Some experiences bring our new configuration into sharp reliefSome experiences bring our new configuration into sharp relief. Recently we planned a family vacation—my husband, our daughter and I—and it took a great deal of convincing to persuade her to join us. We toyed with the idea of taking one of her friends along, but were reluctant to give up our privacy. Afraid of feeling like a third wheel, she loaded up on books and electronic games and lots of grin-and-bear-it attitude. I can’t say that we didn’t feel some trepidation, too. Somehow, things worked out. We made a conscious effort to tailor our conversation to her interests, and we spent a good deal of quality time playing games together and enjoying the beautiful sun. It didn’t have the exact flavor of previous vacations, but it was wonderful in its own way.

And that outlook, I think, is key if we want to do this thing right. Life has changed, and our five-kids-two-parents nuclear family is a thing of the past. Old tried-and-true formulas need to be shelved, to be replaced with fresh new ways of parenting. It’s an opportunity to grow, to learn more about ourselves and stretch our wings.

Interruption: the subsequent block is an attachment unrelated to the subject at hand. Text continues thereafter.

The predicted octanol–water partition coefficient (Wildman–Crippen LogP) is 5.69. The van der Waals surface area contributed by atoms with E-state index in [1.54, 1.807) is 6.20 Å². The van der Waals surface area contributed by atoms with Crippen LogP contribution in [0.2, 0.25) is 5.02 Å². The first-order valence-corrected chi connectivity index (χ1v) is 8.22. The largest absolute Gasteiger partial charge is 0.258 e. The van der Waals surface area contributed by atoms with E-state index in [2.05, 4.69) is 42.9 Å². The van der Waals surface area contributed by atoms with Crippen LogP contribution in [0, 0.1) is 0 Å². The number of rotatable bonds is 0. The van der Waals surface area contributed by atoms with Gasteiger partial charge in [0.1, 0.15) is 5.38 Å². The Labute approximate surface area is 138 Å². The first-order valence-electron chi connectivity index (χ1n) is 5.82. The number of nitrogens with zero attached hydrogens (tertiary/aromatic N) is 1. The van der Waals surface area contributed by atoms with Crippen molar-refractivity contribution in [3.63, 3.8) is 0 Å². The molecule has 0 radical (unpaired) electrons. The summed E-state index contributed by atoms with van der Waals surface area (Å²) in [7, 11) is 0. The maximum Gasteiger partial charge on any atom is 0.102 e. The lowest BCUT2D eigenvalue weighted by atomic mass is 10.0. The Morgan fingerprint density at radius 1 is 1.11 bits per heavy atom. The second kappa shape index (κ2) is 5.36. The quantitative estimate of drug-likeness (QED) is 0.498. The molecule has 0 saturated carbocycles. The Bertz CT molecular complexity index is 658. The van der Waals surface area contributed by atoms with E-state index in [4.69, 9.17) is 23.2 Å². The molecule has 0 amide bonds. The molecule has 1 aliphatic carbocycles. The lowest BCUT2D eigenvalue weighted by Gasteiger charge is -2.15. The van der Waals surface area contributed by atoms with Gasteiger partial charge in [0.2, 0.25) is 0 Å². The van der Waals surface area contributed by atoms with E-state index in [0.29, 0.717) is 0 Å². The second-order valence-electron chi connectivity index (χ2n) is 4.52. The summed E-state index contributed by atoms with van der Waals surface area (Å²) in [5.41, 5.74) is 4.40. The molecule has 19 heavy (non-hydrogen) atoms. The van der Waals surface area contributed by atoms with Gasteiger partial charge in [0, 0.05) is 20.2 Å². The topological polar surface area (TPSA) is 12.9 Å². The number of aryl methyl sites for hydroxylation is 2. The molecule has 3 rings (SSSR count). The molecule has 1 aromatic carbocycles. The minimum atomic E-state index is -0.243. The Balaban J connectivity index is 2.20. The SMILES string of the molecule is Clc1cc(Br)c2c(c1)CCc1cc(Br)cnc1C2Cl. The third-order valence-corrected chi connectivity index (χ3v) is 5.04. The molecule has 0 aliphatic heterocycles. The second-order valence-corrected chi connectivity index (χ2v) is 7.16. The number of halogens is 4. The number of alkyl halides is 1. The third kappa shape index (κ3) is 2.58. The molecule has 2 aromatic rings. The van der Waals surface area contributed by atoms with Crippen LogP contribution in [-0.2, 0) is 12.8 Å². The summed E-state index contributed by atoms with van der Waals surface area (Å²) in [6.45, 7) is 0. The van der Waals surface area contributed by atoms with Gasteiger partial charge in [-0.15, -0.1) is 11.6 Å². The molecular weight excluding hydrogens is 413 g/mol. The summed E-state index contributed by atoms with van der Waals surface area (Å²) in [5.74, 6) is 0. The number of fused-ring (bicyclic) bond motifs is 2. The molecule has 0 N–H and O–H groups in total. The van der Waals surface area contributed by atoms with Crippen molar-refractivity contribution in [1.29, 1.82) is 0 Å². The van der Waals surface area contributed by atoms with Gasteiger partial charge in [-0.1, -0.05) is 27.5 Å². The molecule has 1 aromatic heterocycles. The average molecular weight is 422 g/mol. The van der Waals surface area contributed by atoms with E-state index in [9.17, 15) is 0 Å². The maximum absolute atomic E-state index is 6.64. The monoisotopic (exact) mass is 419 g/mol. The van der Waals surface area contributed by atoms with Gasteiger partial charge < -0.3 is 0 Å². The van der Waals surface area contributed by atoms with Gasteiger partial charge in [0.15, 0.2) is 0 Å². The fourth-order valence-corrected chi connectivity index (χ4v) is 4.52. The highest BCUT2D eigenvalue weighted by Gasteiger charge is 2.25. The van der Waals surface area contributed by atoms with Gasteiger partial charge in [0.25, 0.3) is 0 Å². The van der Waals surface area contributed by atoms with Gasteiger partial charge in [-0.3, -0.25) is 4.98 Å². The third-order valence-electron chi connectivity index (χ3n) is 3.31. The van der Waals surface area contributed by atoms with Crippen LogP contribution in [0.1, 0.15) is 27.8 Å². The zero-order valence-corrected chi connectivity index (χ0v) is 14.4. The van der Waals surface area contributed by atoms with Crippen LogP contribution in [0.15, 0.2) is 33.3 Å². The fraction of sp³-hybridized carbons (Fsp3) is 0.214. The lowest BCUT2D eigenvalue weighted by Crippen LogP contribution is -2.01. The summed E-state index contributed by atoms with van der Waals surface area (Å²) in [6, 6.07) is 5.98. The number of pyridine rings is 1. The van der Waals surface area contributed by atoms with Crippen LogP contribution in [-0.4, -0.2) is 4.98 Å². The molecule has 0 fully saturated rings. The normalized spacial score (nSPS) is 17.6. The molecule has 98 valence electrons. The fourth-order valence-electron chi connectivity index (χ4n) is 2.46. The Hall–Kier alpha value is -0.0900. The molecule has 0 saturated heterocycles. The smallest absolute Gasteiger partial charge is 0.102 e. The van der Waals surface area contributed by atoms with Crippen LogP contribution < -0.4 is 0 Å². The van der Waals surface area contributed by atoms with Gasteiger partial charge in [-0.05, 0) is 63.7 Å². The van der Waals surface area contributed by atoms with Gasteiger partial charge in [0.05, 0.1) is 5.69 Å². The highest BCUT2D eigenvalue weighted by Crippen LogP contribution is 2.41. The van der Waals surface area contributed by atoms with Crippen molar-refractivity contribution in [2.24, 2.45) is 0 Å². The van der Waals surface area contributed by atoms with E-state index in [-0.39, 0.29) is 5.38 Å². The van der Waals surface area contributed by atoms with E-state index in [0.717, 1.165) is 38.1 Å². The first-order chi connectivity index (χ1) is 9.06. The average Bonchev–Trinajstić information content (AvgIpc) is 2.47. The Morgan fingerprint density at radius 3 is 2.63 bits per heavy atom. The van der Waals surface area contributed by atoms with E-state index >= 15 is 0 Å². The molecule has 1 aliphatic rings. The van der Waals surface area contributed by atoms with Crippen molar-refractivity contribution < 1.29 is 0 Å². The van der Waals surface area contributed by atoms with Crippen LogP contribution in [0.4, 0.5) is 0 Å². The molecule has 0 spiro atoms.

Lucky her, I sometimes think, maybe this only-child deal is not so bad after all. She’s gotten to see a slice of life most of her friends have yet to encounter. She knows all about schools and first-date nerves, and how to plan a wedding and arrange events. She has honed her nurturing instincts with her nieces and nephew, and she has learned up-close about how young couples relate.

So as we muddle our way through this new adventure, now some one and a half years later, I think we’ve begun to feel comfortable. While life is definitely quieter, we’ve learned to relax and enjoy it. Certainly, many challenges lie ahead, but I feel greater confidence that we’ll figure it out together and have a good time doing so. We’re all three of us on this journey together, and so far it’s been a great ride!